Resistance to change may develop for a variety of reasons. A common one is that people do not know how to change or do not understand why it is important to do so; they may perceive their relative social economic status endangered or diminished. Another reason is that an individual might feel psychologically threatened, his self-concept endangered. Another important but often overlooked reason for some resistance is that the change involved is not a good idea. Not all change is good, and some resistance can be considered as being intelligent.

Resistance to change occurs often more for social process than for technical change reasons. Thus, it is important that change agents understand in depth the psycho-social aspects of a particular system so that they will know how people will be effected and perceive the contemplated change. People often resist any changes that alter their customary social and working relationships. For this reason, technical and staff personnel who are concerned with developing new approaches must be alert to considering more than just the technical or logical value of their proposed ideas. If they hope to gain successful implementation, they must also consider the important social relationship dimensions of the change.

Resistance can be countered by trying to remove the causes or reasons for it and/or by increasing the pressure for change. Which of these two general approaches to take must be determined situationally; there is no easy answer as to which is better, and combined approach is probably to be preferred.

My Consultancy–Asif J. Mir – Management Consultant–transforms organizations where people have the freedom to be creative, a place that brings out the best in everybody–an open, fair place where people have a sense that what they do matters. For details please visit www.asifjmir.com, and my Lectures.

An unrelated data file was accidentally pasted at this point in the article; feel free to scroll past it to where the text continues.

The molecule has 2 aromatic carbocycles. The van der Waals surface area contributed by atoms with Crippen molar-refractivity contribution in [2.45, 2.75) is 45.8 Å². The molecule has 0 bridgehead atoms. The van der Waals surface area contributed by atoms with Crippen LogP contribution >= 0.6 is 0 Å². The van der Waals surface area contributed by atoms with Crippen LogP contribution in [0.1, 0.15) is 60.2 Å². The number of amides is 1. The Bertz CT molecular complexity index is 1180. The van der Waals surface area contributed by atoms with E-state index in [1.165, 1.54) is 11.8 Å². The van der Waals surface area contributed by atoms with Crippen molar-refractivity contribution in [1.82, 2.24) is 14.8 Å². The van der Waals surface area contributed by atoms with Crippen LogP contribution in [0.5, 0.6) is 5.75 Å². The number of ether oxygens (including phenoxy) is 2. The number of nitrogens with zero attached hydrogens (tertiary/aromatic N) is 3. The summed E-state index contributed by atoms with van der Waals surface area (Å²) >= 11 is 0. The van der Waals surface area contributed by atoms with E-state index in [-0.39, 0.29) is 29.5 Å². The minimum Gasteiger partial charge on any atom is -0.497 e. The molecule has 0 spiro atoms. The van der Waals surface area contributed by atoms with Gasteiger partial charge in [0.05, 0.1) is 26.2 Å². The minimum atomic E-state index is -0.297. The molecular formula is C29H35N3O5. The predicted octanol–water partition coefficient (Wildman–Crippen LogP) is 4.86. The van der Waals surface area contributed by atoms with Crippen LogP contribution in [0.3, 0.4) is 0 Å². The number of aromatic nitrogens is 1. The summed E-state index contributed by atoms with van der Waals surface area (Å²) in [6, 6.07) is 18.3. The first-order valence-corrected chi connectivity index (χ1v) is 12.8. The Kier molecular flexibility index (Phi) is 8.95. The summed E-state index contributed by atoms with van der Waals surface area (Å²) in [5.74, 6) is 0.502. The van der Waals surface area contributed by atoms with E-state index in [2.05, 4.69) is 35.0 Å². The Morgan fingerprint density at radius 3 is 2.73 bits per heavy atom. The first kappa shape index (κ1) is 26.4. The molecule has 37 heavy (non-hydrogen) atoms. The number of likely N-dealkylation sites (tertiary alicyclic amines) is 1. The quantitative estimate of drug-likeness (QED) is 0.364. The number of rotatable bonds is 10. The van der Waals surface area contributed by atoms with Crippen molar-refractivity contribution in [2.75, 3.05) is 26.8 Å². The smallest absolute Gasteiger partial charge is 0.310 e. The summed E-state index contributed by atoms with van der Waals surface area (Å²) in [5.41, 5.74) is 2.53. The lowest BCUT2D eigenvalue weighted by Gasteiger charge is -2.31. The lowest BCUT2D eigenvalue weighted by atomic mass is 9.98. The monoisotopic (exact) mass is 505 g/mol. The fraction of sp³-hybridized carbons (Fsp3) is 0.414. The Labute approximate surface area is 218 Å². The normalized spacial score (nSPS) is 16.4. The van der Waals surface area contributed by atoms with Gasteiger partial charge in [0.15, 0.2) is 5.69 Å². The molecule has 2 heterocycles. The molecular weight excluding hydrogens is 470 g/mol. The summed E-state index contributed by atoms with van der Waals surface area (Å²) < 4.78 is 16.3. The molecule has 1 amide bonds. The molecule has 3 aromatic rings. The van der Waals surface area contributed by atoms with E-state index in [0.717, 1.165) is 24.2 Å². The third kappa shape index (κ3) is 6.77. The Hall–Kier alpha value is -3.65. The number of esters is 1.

Diet and Fitness


Growing evidence indicates that reduced intake of salt and saturated fats and increased consumption of fiber – and vitamin-rich fruits and vegetables are steps that can greatly increase the body’s ability to cope with the physiological effects of stress. Regular exercise also helps. People who exercise regularly obtain many benefits closely related to resistance of the adverse effects of stress. Fitness reduces both the incidence of cardiovascular illness and the death rate from such diseases. Similarly, physical fitness lowers blood pressure, an important factor in many aspects of personal health. It is not surprising that growing numbers of companies are taking steps to ensure that their employees engage in regular exercise.

My Consultancy–Asif J. Mir – Management Consultant–transforms organizations where people have the freedom to be creative, a place that brings out the best in everybody–an open, fair place where people have a sense that what they do matters. For details please visit www.asifjmir.com, and my Lectures.

 

Policies that Empower


Policies communicate guidelines to decisions. They are designed to control decisions while defining allowable discretion within which operational personnel can execute business activities. They do this in several ways:

  1. Policies establish indirect control over independent action by clearly stating how things are to be done now. By defining discretion, policies in effect control decisions yet empower employees to conduct activities without direct intervention by top management.
  2. Policies promote uniform handling of similar activities. This facilitates the coordination of work tasks and helps reduce friction arising from favoritism, discrimination, and the disparate handling of common functions—something that often hampers operating personnel.
  3. Policies ensure quicker decisions by standardizing other policies that otherwise would recur and pushed up the management hierarchy again and  again—something that required unnecessary levels of management between senior decision makers and field personnel.